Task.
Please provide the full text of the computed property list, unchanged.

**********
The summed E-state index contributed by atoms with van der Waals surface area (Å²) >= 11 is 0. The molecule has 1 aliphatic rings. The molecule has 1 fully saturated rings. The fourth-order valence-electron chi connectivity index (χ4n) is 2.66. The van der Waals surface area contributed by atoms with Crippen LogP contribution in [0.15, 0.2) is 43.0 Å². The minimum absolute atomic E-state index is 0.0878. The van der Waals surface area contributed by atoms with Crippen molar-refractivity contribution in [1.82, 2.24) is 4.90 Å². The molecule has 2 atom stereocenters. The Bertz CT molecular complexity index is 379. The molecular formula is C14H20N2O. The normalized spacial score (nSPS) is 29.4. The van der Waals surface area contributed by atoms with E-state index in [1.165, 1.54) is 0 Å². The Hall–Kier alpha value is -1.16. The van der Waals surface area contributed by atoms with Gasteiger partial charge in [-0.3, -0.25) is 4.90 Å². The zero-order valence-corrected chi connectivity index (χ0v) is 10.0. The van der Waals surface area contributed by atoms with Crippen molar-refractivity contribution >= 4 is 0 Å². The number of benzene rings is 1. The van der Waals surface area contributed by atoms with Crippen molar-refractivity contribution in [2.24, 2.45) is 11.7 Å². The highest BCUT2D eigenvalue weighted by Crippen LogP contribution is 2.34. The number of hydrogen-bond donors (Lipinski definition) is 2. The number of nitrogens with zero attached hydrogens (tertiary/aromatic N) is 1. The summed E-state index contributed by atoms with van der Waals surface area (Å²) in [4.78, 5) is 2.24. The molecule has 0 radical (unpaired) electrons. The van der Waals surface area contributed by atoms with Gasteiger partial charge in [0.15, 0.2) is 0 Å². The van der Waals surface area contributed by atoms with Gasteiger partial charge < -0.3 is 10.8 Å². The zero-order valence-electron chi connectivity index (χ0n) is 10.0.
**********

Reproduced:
The summed E-state index contributed by atoms with van der Waals surface area (Å²) >= 11 is 0. The molecule has 1 aliphatic rings. The molecule has 1 fully saturated rings. The fourth-order valence-electron chi connectivity index (χ4n) is 2.66. The van der Waals surface area contributed by atoms with Crippen LogP contribution in [0.15, 0.2) is 43.0 Å². The minimum absolute atomic E-state index is 0.0878. The van der Waals surface area contributed by atoms with Crippen molar-refractivity contribution in [1.82, 2.24) is 4.90 Å². The molecule has 2 atom stereocenters. The Bertz CT molecular complexity index is 379. The molecular formula is C14H20N2O. The normalized spacial score (nSPS) is 29.4. The van der Waals surface area contributed by atoms with E-state index in [1.165, 1.54) is 0 Å². The Hall–Kier alpha value is -1.16. The van der Waals surface area contributed by atoms with Gasteiger partial charge in [-0.3, -0.25) is 4.90 Å². The zero-order valence-corrected chi connectivity index (χ0v) is 10.0. The van der Waals surface area contributed by atoms with Crippen molar-refractivity contribution >= 4 is 0 Å². The number of benzene rings is 1. The van der Waals surface area contributed by atoms with Crippen molar-refractivity contribution in [2.24, 2.45) is 11.7 Å². The highest BCUT2D eigenvalue weighted by Crippen LogP contribution is 2.34. The number of hydrogen-bond donors (Lipinski definition) is 2. The number of nitrogens with zero attached hydrogens (tertiary/aromatic N) is 1. The summed E-state index contributed by atoms with van der Waals surface area (Å²) in [4.78, 5) is 2.24. The molecule has 0 radical (unpaired) electrons. The van der Waals surface area contributed by atoms with Gasteiger partial charge in [0.15, 0.2) is 0 Å². The van der Waals surface area contributed by atoms with Gasteiger partial charge < -0.3 is 10.8 Å². The zero-order valence-electron chi connectivity index (χ0n) is 10.0.